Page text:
(3) Materially alter the budgetary impact of entitlements, grants, user fees, or loan programs or the rights and obligations of recipients thereof; or

(4) Raise novel legal or policy issues arising out of legal mandates, the President's priorities, or the principles set forth in the Executive Order.

Pursuant to the terms of Executive Order 12866, we have determined that these amendments do not constitute a “significant regulatory action” because they do not meet any of the above criteria. Consequently, this action was Start Printed Page 16320not submitted to OMB for review under Executive Order 12866.

B. Executive Order 13132, Federalism

Executive Order 13132, entitled “Federalism” (64 FR 43255, August 10, 1999), requires the EPA to develop an accountable process to ensure “meaningful and timely input by State and local officials in the development of regulatory policies that have federalism implications.” “Policies that have federalism implications” is defined in the Executive Order to include regulations that have “substantial direct effects on the States, on the relationship between the national government and the States, or on the distribution of power and responsibilities among the various levels of government.”

This direct final rule does not have federalism implications. It will not have substantial direct effects on the States, on the relationship between the national government and the States, or on the distribution of power and responsibilities among the various levels of government, as specified in Executive Order 13132. Thus, the requirements of section 6 of Executive Order 13132 do not apply to this direct final rule.

C. Executive Order 13175, Consultation and Coordination With Indian Tribal Governments

Executive Order 13175, entitled “Consultation and Coordination with Indian Tribal Governments” (65 FR 67249, November 6, 2000), requires EPA to develop an accountable process to ensure “meaningful and timely input by tribal officials in the development of regulatory policies that have tribal implications.”

These rule amendments do not have tribal implications, as specified in Executive Order 13175. No tribal governments are known to own or operate solvent extraction for vegetable oil production facilities. Thus, Executive Order 13175 does not apply to these rule amendments.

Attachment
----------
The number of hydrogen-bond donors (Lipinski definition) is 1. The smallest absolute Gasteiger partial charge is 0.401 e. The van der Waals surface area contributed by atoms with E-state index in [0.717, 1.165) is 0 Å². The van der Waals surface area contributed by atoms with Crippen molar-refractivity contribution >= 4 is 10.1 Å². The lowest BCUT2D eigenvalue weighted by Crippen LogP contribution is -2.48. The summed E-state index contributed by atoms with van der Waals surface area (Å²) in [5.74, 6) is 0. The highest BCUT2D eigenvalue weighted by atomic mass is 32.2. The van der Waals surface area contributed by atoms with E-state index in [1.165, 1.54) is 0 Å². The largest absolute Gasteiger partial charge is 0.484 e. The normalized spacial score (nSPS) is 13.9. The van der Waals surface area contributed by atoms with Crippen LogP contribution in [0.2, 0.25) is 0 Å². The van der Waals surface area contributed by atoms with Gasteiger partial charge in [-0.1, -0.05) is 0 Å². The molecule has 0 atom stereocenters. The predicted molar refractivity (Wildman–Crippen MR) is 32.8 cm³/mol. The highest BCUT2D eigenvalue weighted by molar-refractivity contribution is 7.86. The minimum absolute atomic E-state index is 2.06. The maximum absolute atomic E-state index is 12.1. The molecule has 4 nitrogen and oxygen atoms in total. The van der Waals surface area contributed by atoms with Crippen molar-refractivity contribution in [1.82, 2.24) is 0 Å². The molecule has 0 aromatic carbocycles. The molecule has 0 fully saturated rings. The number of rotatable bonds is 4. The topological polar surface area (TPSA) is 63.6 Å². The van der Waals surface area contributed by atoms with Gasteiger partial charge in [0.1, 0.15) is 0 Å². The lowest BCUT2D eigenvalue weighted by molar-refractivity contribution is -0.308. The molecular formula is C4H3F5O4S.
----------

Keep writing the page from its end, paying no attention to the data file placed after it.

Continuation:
D. Executive Order 13045, Protection of Children From Environmental Health Risks and Safety Risks

Executive Order 13045, entitled “Protection of Children from Environmental Health Risks and Safety Risks” (62 FR 19885, April 23, 1997), applies to any rule that: (1) Is determined to be “economically significant” as defined under Executive Order 12866, and (2) concerns an environmental health or safety risk that the EPA has reason to believe may have a disproportionate effect on children. If the regulatory action meets both criteria, the Agency must evaluate the environmental health or safety effects of the planned rule on children, and explain why the planned regulation is preferable to other potentially effective and reasonably feasible alternatives considered by the Agency.

The EPA interprets Executive Order 13045 as applying only to those regulatory actions that are based on health or safety risks, such that the analysis required under section 5-501 of the Order has the potential to influence the regulation. This direct final rule is not subject to the Executive Order because it is based on technology performance and not on health or safety risks.

E. Executive Order 13211, Actions Concerning Regulations That Significantly Affect Energy, Supply, Distribution, or Use

The direct final rule amendments are not subject to Executive Order 13211, “Actions Concerning Regulations That Significantly Affect Energy, Supply, Distribution, or Use” (66 FR 28355, May 22, 2001), because they are not significant regulatory actions under Executive Order 12866.

F. Unfunded Mandates Reform Act of 1995